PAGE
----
GSE Nation

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Banking regulation, CDS, financial firms, Government sponsored entities

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GSE Nation

  1. 1. GSE Nation: How Bailouts and Nationalization Change the US Banking Model Comments by Christopher Whalen, Managing Director, Institutional Risk Analytics The Risk Management Association New York Chapter November 20, 2008 www.institutionalriskanalytics.com
  2. 2. Shattered Consensus • Global financial markets have seen the consensus with respect to pricing and risk management of many complex financial instruments and even generic corporate debt collapse. • Why? Untimely adoption of fair value accounting (FVA), a lack of transparency in OTC markets, excessive leverage -- all stem from failure by Congress and federal regulators to supervise and limit financial “innovation.”
  3. 3. Lessons of the Crisis • Price ≠≠ Value • Markets are neither complete nor stable • Investors/markets are rational until they are not
  4. 4. Consequences of the Crisis • Dozens of banks and non-bank financial firms have failed and/or been purchased in the past 18 months. Several primary dealers have been merged into other dealers, including Bear Stearns, Lehman Brothers, Merrill Lynch, and Countrywide. • GSEs placed into a conservatorship. Washington Mutual resolved via receivership and sale to JPM wiping out parent company shareholders, creditors. Wachovia sold to Wells Fargo in open bank deal.
  5. 5. Consequences of the Crisis • The Federal Reserve System has expanded its balance sheet to over $2 trillion dollars to support markets from commercial paper to interbank loans. Likely to swell further in near term as liquidity role increases. • Markets for low-risk assets from municipal bonds to commercial paper to conventional mortgage pass- through paper disrupted due to continued uncertainty about price vs. “value” and reluctance of firms to place capital at risk.
  6. 6. Government Intervention • The US Treasury has taken hundreds of billions in equity stakes in several dozen US commercial banks and, along with the Fed of NY, owns a majority interest in AIG. • These equity stakes allow Treasury to modify corporate compensation and effectively force participating banks to lend and take other corporate actions. Large portion of US banking assets, deposits now “at play” politically.
  7. 7. Washington’s Heavy Hand Example: The share purchase agreement used for these transactions gives the Treasury the power to unilaterally amend in the future any provision in the Agreement to conform with future changes in law that Congress enacts.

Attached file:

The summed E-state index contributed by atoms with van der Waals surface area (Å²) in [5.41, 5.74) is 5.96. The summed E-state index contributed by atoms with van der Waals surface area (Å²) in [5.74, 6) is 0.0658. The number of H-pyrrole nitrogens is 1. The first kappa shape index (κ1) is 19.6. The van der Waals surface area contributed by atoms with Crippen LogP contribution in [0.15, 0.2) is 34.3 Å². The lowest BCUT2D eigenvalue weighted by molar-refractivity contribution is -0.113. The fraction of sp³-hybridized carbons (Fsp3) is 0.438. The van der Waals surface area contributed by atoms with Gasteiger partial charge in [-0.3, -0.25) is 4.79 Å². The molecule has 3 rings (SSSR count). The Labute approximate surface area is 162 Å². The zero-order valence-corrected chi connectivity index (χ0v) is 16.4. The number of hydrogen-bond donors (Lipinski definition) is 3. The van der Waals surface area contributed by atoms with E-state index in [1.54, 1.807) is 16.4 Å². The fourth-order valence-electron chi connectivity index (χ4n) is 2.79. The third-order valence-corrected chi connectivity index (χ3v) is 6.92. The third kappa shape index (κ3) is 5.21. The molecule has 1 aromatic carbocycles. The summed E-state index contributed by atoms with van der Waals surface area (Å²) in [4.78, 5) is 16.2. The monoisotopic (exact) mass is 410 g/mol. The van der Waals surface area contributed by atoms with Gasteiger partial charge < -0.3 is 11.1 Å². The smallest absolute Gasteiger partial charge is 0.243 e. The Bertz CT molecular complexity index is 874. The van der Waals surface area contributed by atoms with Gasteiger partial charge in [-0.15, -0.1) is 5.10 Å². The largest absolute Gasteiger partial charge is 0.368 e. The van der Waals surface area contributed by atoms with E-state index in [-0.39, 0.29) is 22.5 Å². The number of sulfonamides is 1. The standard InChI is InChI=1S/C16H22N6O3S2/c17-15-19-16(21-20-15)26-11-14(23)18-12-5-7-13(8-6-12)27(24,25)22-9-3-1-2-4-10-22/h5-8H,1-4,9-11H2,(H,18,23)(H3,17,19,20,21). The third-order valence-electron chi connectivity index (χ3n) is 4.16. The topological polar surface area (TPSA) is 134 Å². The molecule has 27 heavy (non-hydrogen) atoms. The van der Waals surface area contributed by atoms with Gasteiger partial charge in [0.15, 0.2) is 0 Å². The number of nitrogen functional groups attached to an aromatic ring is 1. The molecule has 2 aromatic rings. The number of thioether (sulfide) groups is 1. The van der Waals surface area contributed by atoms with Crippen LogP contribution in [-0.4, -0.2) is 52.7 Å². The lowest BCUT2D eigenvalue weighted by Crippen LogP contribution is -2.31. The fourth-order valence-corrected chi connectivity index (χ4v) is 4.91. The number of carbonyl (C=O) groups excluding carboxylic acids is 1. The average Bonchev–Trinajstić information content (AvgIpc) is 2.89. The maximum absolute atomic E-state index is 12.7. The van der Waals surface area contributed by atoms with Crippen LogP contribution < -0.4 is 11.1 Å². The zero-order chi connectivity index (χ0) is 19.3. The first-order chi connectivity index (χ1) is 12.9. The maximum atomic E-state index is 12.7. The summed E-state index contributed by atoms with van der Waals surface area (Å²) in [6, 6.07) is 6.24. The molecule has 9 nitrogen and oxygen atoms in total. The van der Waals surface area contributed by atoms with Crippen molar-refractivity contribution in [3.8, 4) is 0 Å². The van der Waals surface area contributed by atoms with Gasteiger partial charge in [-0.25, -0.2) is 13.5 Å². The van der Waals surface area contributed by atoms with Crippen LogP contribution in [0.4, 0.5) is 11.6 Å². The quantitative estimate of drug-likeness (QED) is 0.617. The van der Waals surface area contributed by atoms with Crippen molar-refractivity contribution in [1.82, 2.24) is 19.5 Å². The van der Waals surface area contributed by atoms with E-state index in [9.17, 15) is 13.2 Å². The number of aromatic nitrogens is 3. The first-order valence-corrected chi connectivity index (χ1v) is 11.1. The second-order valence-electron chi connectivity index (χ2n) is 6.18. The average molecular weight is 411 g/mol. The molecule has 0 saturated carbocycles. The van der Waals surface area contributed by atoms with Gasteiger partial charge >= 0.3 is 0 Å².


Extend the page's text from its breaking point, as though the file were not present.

8. 8. Where Are We in the Credit Adjustment? • Our view of the US banking and credit sectors is that the credit adjustment process is nearing half way. • Subprime collateral will see loss rates peak in 2009, while losses for prime, high yield and C&I categories likely to peak in 2009-2010 timeframe. • Loss rates, NPLs reported by US banks in Q3 2008 continue to climb rapidly. Provisions flowing into loan loss reserves at more than 2x current charge-off rates.
  9. 9. Where Are We in the Credit Adjustment • The first portion of the crisis, starting from the collapse of New Century Financial early in 2007, was about recognition of economic loss, mostly due to effect of and reaction to FVA. • Second phase of the crisis is more focused on loss realization, that is, sale of distressed assets and the charge-off of bad or doubtful credits. Large portion of subprime paper remains on the books, however.
  10. 10. Where Are We in the Credit Adjustment? • Third phase of the crisis involves a broadening of losses from asset classes such as mortgages and financials into a more general credit loss peak cycle affecting entire economy. • Before new lending can occur, funding needs for financial institutions are going to be dominated by first loss absorption, then reserve/capital replacement, and finally funding payouts on OTC derivatives contracts.
  11. 11. Credit Crisis Index 1.500 1.400 1.300 1.200 1.100 1.000 0.900 0.800 199606 199706 199806 199906 200006 200106 200206 200306 200406 200506 200606 200706 200806 Source: FDIC/IRA Bank Monitor